Anger over sit-in won’t solve anything

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Anger over sit-in won’t solve anything

Matthew Carlton

Matthew Carlton

Matthew Carlton

Students gather in "The Wedge" to sit-in to protest the administration's lack of announcement for the death of a former student. More than 200 students sat in after D lunch and for nearly half of fourth period on April 2, 2014.

By Jamie Zega, Lake Central HS, St. John, Ind.

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It took less than 24 hours for coverage of Wednesday’s sit-in to make its way to the Post-Tribune and Sun-Times media, Northwest Indiana Times, Twitter, Reddit, LiveLeak and YouTube.

It took less than 24 seconds for students to form opinions of the administration, who only did what they were supposed to do as school leaders. Our community rushed to judgment and need to know some facts behind the issue.

Students are trying to justify their actions using the First Amendment, which grants all people the right to assemble and protest peacefully.

Some say that the First Amendment does not apply to students; however, in the 1969 Supreme Court case Tinker v. Des Moines, it was ruled that, “It can hardly be argued that either students or teachers shed their constitutional rights to freedom of speech or expression at the schoolhouse gate.”

Those rights, though, are limited.

Students do have the right to peaceably assemble off school grounds after school hours. But on school grounds, during the school day, the courts have upheld that a student’s need to learn often supersedes their Constitutional rights.

Students are not the only ones bound by laws.

Given that the deceased was no longer a Lake Central student as of February, the school had no obligation to announce his death. By that logic, we would have to announce the death of every Lake Central alum.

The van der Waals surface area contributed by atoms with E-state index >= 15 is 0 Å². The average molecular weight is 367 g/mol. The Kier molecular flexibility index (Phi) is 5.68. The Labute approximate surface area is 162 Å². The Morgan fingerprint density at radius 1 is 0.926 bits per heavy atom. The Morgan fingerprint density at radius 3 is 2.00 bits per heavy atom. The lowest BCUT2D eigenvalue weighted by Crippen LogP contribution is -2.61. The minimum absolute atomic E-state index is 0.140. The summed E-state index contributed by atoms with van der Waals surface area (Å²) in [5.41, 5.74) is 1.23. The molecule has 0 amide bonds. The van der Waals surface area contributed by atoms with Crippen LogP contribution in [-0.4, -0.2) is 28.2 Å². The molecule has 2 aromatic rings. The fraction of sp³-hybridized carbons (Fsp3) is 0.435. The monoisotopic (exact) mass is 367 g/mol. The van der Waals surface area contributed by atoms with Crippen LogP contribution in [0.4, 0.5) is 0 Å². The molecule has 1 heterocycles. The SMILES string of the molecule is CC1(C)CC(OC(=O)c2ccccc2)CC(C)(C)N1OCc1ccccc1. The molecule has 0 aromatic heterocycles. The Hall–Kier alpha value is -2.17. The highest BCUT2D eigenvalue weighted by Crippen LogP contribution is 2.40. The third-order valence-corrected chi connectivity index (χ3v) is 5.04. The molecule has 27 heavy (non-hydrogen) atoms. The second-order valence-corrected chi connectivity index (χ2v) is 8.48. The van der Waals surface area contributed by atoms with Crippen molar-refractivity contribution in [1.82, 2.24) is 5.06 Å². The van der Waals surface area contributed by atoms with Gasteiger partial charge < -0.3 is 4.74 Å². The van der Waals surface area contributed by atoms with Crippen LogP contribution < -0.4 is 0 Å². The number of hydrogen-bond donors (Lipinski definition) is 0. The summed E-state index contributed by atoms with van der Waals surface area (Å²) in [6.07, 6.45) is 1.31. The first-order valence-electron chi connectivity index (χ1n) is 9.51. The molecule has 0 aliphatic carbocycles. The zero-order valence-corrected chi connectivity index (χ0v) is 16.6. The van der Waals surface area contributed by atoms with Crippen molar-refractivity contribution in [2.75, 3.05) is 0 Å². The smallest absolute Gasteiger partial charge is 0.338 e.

Also, because of the Family Educational Rights and Privacy Act, the school’s hands are tied in regards to releasing information of current or former students. Theoretically, the family of the deceased could turn around and sue Lake Central if they had made an announcement against their wishes for privacy.

Considering the legalities, Mr. Robin Tobias, Principal, acted as he should have.

Really, how would you handle being ganged up on by 200 students? How much sleep do you think he has gotten in the past five days?

Why are we blaming him for following the law?

Frankly, it is upsetting to see students, parents and complete outsiders to the corporation insult Mr. Tobias and make him out to be, “a clown,” “shameful,” or “a bully.”

Students and parents: Mr. Tobias does, indeed, have a heart. He, along with the other five principals, eight guidance counselors and other administrators are not indifferent to the situation placed on Lake Central. Really, their hands were tied. Should they please students by breaking the rules and also, essentially, placing authority into student hands, or follow the rules in a reasonable way? It cannot be stressed more that Mr. Tobias may not be the perfect principal (no one is), but he has done an exceptional job of handling the situation.

Local media: We’ve noticed a trend — Lake Central only appears in your papers for sports and negative circumstances. Crown Point and Munster seem to have positive stories every week. We have just as much good news going on here, but it rarely seems to get past your editors. We, as high school journalists, would appreciate if stories could feature the good in the school while still being unbiased and accurate. It’s not front page news that students are grieving.

Administrators: Recognize that students will grieve a loss, regardless of the person’s current enrollment status. Although you handled the situation well by keeping students safe and getting many back to class, perhaps compassionately explaining to students why their wishes could not be granted should have been considered. Maybe some rebellious teenagers would not understand, but 40 angry teenagers is probably easier to handle than 200.

The bottom line: protesting or sitting-in is not the way to honor a dead teenager, and mixing anger with grief doesn’t make the situation better. If students had individually and calmly gone to Mr. Tobias until an announcement was made, that would be reasonable. Gathering in the hallways and verbally disrespecting authority is not the right way to do things.

These views or those of the Lake Central Publications staff are not necessarily those of Lake Central High School.